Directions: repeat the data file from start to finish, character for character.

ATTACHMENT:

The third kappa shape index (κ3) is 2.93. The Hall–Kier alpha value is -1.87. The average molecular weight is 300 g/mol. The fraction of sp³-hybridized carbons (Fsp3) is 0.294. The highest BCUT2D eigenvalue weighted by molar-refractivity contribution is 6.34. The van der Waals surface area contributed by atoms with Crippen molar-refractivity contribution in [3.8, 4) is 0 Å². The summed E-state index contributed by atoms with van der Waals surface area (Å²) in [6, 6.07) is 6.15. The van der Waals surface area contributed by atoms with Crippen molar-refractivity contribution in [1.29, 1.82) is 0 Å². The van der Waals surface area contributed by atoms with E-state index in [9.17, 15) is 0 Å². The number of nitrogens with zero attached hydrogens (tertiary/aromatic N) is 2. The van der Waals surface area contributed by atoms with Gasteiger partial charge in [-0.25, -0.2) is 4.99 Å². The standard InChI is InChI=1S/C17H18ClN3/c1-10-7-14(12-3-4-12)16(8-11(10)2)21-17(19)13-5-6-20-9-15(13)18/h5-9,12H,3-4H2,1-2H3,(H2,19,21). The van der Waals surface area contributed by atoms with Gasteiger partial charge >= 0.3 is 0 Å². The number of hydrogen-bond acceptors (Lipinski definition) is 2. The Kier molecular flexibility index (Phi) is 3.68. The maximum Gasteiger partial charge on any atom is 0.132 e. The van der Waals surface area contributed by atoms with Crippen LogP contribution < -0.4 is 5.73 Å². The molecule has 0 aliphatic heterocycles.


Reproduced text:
The third kappa shape index (κ3) is 2.93. The Hall–Kier alpha value is -1.87. The average molecular weight is 300 g/mol. The fraction of sp³-hybridized carbons (Fsp3) is 0.294. The highest BCUT2D eigenvalue weighted by molar-refractivity contribution is 6.34. The van der Waals surface area contributed by atoms with Crippen molar-refractivity contribution in [3.8, 4) is 0 Å². The summed E-state index contributed by atoms with van der Waals surface area (Å²) in [6, 6.07) is 6.15. The van der Waals surface area contributed by atoms with Crippen molar-refractivity contribution in [1.29, 1.82) is 0 Å². The van der Waals surface area contributed by atoms with E-state index in [9.17, 15) is 0 Å². The number of nitrogens with zero attached hydrogens (tertiary/aromatic N) is 2. The van der Waals surface area contributed by atoms with Gasteiger partial charge in [-0.25, -0.2) is 4.99 Å². The standard InChI is InChI=1S/C17H18ClN3/c1-10-7-14(12-3-4-12)16(8-11(10)2)21-17(19)13-5-6-20-9-15(13)18/h5-9,12H,3-4H2,1-2H3,(H2,19,21). The van der Waals surface area contributed by atoms with Gasteiger partial charge >= 0.3 is 0 Å². The number of hydrogen-bond acceptors (Lipinski definition) is 2. The Kier molecular flexibility index (Phi) is 3.68. The maximum Gasteiger partial charge on any atom is 0.132 e. The van der Waals surface area contributed by atoms with Crippen LogP contribution < -0.4 is 5.73 Å². The molecule has 0 aliphatic heterocycles.